late convert to Islam in Mohammed's day "who remembered
seeing him on a high place at Taif leaning like a kahin on a staff or bow
and reciting Surah 86"
in whkh there are strange oaths of asservation (Mohammed, p.179).
4. The kahin could offer special prayer for rain and bring it down from
heaven in dry and thirsty Arabia. Here again Mohammed exercised his priestly
power. He taught a special prayer and ritual for rain-making (istisqa)
by turning his garment inside out and lifting his hands, etc. (Wensinck, Handbook
of Mohammedan Tradition. pp.201-202).
5. As in the case of pagan kahins, his garments, hair, saliva and touch
had healing power. There are many traditions to this effect. One may also find
numerous references to Mohammed as physician in popular
books called Tub-an-nabawi. There are many orthodox traditions that tell
how he could heal by blowing, by his saliva, by the water he used in ablution
and how he healed men and cattle by the stroke of his hand. One man whom he stroked
lived one hundred and twenty years (see Wensinck who gives the references to each
of these Traditions. pp. 166-168).
But Mohammed and his successors claimed
far higher powers and authority than those exercised by the priests and soothsayers
of pagan Arabia. Mohammed called himself the Apostle
of God, the final messenger in the long line of apostles and prophets.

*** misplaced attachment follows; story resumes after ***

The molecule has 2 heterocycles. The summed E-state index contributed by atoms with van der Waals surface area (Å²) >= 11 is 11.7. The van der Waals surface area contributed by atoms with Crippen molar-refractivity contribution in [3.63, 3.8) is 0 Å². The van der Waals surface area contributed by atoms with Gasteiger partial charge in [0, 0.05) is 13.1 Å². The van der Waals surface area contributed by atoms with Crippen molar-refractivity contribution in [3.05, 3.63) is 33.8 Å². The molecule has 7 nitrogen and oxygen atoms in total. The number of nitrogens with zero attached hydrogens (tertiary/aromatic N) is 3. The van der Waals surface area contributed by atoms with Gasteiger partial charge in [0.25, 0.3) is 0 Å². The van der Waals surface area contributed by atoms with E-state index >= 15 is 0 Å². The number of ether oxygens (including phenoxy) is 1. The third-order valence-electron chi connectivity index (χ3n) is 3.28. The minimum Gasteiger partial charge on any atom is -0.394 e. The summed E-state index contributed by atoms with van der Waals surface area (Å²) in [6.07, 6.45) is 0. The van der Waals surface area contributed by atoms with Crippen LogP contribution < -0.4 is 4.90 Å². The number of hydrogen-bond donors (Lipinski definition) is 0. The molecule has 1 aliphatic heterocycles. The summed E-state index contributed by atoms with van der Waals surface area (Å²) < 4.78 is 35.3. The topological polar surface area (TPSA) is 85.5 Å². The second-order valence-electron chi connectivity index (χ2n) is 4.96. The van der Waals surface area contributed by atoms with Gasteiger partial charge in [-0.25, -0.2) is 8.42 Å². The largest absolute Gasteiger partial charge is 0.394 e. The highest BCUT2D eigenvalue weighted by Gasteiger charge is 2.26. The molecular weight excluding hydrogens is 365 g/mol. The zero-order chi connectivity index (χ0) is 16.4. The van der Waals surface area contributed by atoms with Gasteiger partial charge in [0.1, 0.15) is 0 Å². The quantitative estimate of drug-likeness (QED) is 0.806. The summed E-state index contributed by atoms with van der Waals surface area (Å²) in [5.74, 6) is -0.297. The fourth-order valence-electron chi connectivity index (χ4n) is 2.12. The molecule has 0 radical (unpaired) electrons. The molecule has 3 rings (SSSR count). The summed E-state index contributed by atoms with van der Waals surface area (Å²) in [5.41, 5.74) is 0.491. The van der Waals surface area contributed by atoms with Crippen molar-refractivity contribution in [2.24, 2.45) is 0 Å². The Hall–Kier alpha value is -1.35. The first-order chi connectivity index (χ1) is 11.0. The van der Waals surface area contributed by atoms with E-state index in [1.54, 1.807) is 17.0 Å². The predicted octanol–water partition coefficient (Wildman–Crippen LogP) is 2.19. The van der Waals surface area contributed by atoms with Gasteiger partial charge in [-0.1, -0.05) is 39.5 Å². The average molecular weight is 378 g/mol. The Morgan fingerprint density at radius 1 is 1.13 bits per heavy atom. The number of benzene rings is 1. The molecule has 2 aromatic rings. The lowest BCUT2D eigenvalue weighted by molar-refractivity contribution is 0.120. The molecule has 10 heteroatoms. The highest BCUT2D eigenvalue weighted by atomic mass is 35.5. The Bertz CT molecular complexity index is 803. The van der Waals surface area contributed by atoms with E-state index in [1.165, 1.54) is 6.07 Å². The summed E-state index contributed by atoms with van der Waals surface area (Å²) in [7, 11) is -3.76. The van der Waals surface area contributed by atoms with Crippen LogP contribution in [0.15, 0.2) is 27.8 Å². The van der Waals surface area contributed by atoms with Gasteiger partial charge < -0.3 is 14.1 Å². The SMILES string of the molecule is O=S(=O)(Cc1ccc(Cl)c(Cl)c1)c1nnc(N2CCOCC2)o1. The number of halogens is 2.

After Mohammed's flight to Medina,
he began to associate his own name with that of deity in a way not used by him
in the earlier revelations. He now dares to say "Obey God and his apostle." The
actor and the drama change from this time on. The kahin of Mecca who was
a preacher and warner, now becomes an
autocratic legislator and leader of a band of warriors. He who suffered persecution
at Mecca, now persecutes his Jewish neighbors. He builds a new mosque with huts
for his numerous wives, sends out expeditions, and finally, after two celebrated
battles, enters his birthplace, Mecca, as a conqueror. He writes letters to foreign
kings and princes inviting them to embrace Islam-that is, to submit to
Allah and to Mohammed his apostle.
Margoliouth's Life of Mohammed is based on original
Moslem sources, and he describes how the demoralizing of Mohammed's own character by his
assumed prophet-priest-apostleship took place. "When he was at the head of a robber
community (in Medina) it is probable that the demoralizing influence began to
be felt; it was then that men who had never broken an oath learned that they might
evade their obligations, and that men to whom the blood of the clansmen had been
as their own began to shed it with impunity in the cause of God; and that lying